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Island Ecology

Island Ecology

by José P Ribas

The Almond Tree
Part Two

Ibiza Ecology

There are four kinds of fruit trees in the dry fields (good soils but not irrigable) of Eivissa and Formentera which define the local produce on this type of land.

They have become part of our natural environment and have roots deep in our historical culture. These trees have played a very important role in the economy of the Ibicenco peasants and of the Islands in general.

The first and most important in historical times was the olive tree (ancient wrecks of boats full of amphorae containing olive-oil - the oil was still in a relatively good condition after about two thousand years, well sealed inside the amphora - have been found on the sea-bed around the coasts of Eivissa and Formentera). Some of the Balearic olive trees are thought to be over two thousand years old.

The other three are the fig tree, mostly for the local consumption, the carob tree and - more recently - the almond tree. (The wine grapes have also increased in these types of lands across quite a few Hectares in the past two decades).

The almond tree ("Prunnus communis") has been growing on our Islands since immemorial times (most probably brought in by the Phoenicians). The tree is originally from Middle East and North African countries, from where the Phoenicians and Carthaginians came when they founded the city of "Ebusus" around 2,655 years ago, the first and biggest at the time in the Balearic Islands and one of their most important colonies of what is today the Spanish territory).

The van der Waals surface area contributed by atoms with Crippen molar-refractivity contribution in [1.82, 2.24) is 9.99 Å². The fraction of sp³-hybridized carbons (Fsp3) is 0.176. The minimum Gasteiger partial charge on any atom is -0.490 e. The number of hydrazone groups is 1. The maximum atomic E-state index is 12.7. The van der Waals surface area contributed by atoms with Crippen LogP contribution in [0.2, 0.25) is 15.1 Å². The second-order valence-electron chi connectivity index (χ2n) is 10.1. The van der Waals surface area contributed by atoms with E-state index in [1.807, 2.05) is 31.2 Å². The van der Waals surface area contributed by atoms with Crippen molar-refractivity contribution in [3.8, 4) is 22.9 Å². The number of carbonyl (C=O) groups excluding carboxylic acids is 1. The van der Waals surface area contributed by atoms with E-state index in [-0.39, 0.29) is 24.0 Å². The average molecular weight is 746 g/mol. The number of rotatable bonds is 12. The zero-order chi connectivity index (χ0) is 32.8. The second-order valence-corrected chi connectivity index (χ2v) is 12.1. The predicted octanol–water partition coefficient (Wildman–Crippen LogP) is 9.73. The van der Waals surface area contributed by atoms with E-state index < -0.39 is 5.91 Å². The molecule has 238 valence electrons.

It is found as well in most of the Mediterranean coastline countries, and its fruits, the almonds, have been used as a rich and delicate aliment anywhere the tree grows.

But it was not until the XVIII Century when its culture on a big scale in commercial terms to be exported, started to be developed in the Pitiüsas Islands.

The natural conditions of our weather and soils (this rustic tree is very resistant to long periods of dry weather, like our summer, and prefers light, deep and well drained soils) are ideal for its production, and the price of the almond was relatively high, so the almond tree soon started to gain space in our fields.

Even so, the amount of almonds exported from Eivissa and Formentera to mainland Spain, and from there to the rest of the world, was insignificant until well into the XIX Century,

That is when we start to have official records of its exportation, at the beginning much below that of the carobs, potatoes, or dried apricots and figs, our most exported agriculture products at the time. But the commercial demand of the almond was increasing every year and the local peasants kept planting almond trees, sometimes taking the place in the fields of old fig or carob trees, all mixed up.

In 1960, the number of Hectares planted in our Islands with almond trees reached 5,677, the second largest cultured crop, just below the carob tree (7,995 Hectares), But, as there are more almond then carob trees planted by Hectare (in Eivissa, the almond tree is traditionally planted from 7x7 metres, up to 11x11 metres, depending on the depth and qualities of the soil), the almond tree was the most planted tree of all. The almond became one of the top products for export and therefore produced one of the best incomes for local farmers.

The almond's world production was - in the beginning of the 1970s - about 641.000 tonnes. More than one third of them were collected in Spain (234,097 tonnes in 1972). The most productive provinces were the Balearic Islands, with the largest extension of almond tree plantations, (3,000 tonnes in Eivissa), Alicante, Castellón, Granada and Tarragona.

Coming down from the farm with the horse and cart, the farmer and his wife and the cart as full as possible of sacks of almonds, towards downtown, to "Vila" (Eivissa Town) to sell the almonds, and from there, straight away to the textile shops to buy the materials for some new dresses and winter clothes for the family, as well as some other needed objects and perhaps some other "sweet" that both will take back home on the cart, with the sun going down in a pleasant sunset.